Current Research | Biomimetics

Parametric Study on a Cylinder Drag Reduction Using Downstream Undulating Foil

By Wendi Liu, Dr Qing Xiao

This study is a flow system with a D-sectional cylinder combined with an undulating NACA0012 foil in the wake of cylinder. Cylinder drag force could be considerably reduced if the foil is properly placed in the cylinder wake. In this study, a detailed parametric study on this coupled cylinder-undulating-foil system is carried out by numerical simulation. Particular interest is focused on how Reynolds number, relative size of foil and cylinder, foil undulating frequency, wavelength and gap between cylinder and foil affect the cylinder drag, lift force as well as foil thrust. For a range of flow and geometry parameters studied here, our results show that the maximum cylinder drag and lift coefficient can reduce as 57.4% and 63.3% relative to the cylinder without undulating foil, respectively. Foil thrust coefficient increases to 4 times as compared to single foil. Distinguished from conventional cylinder vortex control method, coupled cylinder-undulating foil system provides some new insights on the vortex control and suppression mechanism.

This numerical study examines the potential of cylinder wake vortex control using a downstream undulating foil. It distinguishes itself considerably from our recent research, which focuses on the propulsion performance enhancement of undulating foil by extracting energy from the upstream cylinder wake. The present investigation covers a much wider range of kinematic and geometric parameters of this coupled cylinder�Cfoil system, such as the foil undulating frequency Stf, wavelength (λf) and the gap ratio (L/c) and cylinder-foil relative size (D/c). It aims for obtaining an optimal parametric range to achieve a significant cylinder drag reduction, which is impossible to be accomplished by our earlier study on the limited parameters. Our results show that the proper placement of foil, with its chord length equal to the upstream cylinder diameter, can result in a suppression of cylinder vortex shedding and an improvement in downstream foil propulsion. The detailed flow field analysis reveals that, such benefit is strongly linked to the interaction between the cylinder wake vortex and the reversed Karman vortex street, which is shedding continuously at the foil leading edge associated with foil undulation locomotion. This new finding undetected by preceding investigations prompts further study in the near future.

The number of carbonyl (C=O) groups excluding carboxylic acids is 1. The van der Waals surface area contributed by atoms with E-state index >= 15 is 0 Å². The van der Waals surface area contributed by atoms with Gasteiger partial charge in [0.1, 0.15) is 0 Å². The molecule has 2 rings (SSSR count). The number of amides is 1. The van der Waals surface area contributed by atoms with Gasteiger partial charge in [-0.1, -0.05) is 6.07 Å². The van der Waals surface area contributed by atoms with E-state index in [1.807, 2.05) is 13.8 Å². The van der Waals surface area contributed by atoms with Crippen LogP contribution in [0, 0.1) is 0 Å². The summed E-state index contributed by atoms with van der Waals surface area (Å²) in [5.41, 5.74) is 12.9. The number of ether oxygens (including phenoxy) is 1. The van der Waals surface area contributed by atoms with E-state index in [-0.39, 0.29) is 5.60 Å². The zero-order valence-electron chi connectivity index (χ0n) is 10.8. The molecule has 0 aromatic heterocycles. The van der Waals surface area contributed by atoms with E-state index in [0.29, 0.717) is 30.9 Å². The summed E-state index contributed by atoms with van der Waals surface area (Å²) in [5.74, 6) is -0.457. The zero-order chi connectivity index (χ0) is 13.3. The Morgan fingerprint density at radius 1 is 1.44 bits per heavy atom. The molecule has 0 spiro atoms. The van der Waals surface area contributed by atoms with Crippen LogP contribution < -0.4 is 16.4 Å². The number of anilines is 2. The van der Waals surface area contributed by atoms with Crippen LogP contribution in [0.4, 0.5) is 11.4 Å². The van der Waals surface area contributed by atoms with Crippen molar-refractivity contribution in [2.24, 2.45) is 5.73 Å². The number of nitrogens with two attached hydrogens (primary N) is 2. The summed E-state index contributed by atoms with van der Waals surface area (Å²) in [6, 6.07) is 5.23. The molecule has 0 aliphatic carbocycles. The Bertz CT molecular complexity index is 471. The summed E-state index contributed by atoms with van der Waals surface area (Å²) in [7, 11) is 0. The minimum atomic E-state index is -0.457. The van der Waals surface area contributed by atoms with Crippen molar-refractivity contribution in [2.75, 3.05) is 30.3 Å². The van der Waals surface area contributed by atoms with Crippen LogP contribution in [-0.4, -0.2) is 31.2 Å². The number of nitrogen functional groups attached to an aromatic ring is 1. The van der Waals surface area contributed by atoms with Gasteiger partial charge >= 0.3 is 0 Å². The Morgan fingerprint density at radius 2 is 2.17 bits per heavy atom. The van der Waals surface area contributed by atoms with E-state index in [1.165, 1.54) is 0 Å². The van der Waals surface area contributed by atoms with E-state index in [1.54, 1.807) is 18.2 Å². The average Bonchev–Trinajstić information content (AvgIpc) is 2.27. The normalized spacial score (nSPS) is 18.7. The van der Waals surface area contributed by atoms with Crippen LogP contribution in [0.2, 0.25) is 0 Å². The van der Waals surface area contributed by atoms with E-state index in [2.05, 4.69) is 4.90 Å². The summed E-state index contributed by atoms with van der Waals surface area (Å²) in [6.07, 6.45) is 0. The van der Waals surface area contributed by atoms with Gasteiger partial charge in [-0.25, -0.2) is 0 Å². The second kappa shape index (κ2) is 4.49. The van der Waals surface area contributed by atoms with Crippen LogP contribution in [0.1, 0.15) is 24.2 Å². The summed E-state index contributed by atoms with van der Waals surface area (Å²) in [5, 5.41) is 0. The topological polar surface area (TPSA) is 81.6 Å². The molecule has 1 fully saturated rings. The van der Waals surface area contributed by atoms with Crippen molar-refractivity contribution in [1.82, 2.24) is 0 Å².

Please refer to:

Qing Xiao, Wendi Liu and Jianxin Hu. "Parametric study on a cylinder drag reduction using downstream undulating foil." European Journal of Mechanics-B/Fluids 36 (2012): pp 48-62.

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